Screenplay consultation services

Download my free mobile app SCREENWRITING GURU from Yapp. It sends out bi-weekly script tips from my upcoming book “A Screenwriter’s Journey to Success” soon on Amazon.

Check out my on-demand webinar A SCREENWRITER’S CHECKLIST now available for rent.

checklist 2Click on the icon above for the link.

“… the professional arms himself with patience, not only to give the stars time to align in his career, but to keep himself from flaming out in each individual work. He knows that any job, whether it’s a novel or a kitchen remodel, takes twice as long as he thinks and costs twice as much. He accepts that.  He recognizes it as reality. He conserves his energy. He prepares his mind for the long haul. He sustains himself with the knowledge that if he can just keep the huskies mushing, sooner or later the sled will pull in to Nome.”—Steven Pressfield, The War of Art

“Many of life’s failures are people who did not realize how close they were to success when they gave up.“— Thomas Edison

Fall down seven times, get up eight.” — Japanese Proverb

“… Seeking support from friends and family is like having your people gathered around at your deathbed.  It’s nice, but when the ship sails, all they can do is stand on the dock waving goodbye.“—Steven Pressfield, The War of Art

Time is a screenwriter’s greatest asset to use or worst enemy working against you…

April 5, 2016 § Leave a comment

hang onAs you travel along on your screenwriting journey, you’ll discover that time can drag on and on while you write your screenplays. Time is a screenwriter’s greatest asset to use or worst enemy.  If we don’t have the proper amount of protected time to write—we don’t create the solid body of work necessary to compete. Also time burns quickly in Hollywood. It can take years for your script to find the right producer, network or studio. My fifth spec screenplay was the one that “launched” my career, it was optioned, went into development, finally sold and produced and distributed.  But that took six years out of film school and two years after that until the first day of production. A long haul journey indeed.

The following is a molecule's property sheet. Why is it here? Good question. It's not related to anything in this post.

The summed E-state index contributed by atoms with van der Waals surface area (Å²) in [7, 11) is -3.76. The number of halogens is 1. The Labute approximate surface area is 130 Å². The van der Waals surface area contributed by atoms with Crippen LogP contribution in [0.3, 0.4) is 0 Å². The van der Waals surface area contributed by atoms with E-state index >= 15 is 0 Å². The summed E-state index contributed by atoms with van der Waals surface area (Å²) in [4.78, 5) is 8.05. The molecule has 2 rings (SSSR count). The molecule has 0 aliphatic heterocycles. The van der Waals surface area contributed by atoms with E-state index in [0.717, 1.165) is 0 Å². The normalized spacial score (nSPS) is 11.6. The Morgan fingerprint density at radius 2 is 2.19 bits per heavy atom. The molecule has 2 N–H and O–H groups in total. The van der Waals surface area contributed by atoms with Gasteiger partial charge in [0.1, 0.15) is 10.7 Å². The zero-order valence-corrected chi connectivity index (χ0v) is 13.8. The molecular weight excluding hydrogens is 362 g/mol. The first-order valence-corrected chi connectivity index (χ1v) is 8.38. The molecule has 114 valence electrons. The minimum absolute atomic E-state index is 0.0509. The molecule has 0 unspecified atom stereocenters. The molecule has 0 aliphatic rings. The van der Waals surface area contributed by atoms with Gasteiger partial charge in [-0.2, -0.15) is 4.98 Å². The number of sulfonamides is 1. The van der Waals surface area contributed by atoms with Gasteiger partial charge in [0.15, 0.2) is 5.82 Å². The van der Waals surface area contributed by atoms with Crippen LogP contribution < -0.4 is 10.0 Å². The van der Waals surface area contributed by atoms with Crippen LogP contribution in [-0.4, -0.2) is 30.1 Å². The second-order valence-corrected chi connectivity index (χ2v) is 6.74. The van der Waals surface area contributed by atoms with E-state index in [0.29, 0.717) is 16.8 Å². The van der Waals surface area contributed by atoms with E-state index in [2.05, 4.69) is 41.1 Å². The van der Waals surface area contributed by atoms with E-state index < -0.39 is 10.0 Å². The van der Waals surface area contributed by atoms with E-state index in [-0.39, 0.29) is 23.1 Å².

So, the best discipline you can master early in you screenwriting journey is being mindful of time.  As writers we must regard our writing time as precious and do everything in our power to protect our working time from the forces of interruption and procrastination.  I know many non-writers who do not regard writing as real work and believe it’s just playtime like coloring with crayons because it’s creative. Ah, they don’t know any better. They’ve never tried to write a feature length screenplay.

“You can write any time people will leave you alone and not interrupt you. Or rather you can if you will be ruthless enough about it.”—Ernest Hemingway

And you do have to be ruthless about it. An ex-girlfriend used to tell me that I could “always write on the weekends” as if writing was not part of my daily routine or schedule.  If I have a deadline for a screenwriting assignment and friends invite me out and I turn them down, they always think I’m making up excuses when in reality, I’m actually working.  Sometimes I don’t get weekends off. One time I had to work for twenty-four hours straight to complete a script, as the producer notified me the investors were in town and wanted to see a draft the following day.  I carved out the time and protected every moment by not answering the phone or spending time on the net.  I sacrificed, protected my writing time and completed the assignment.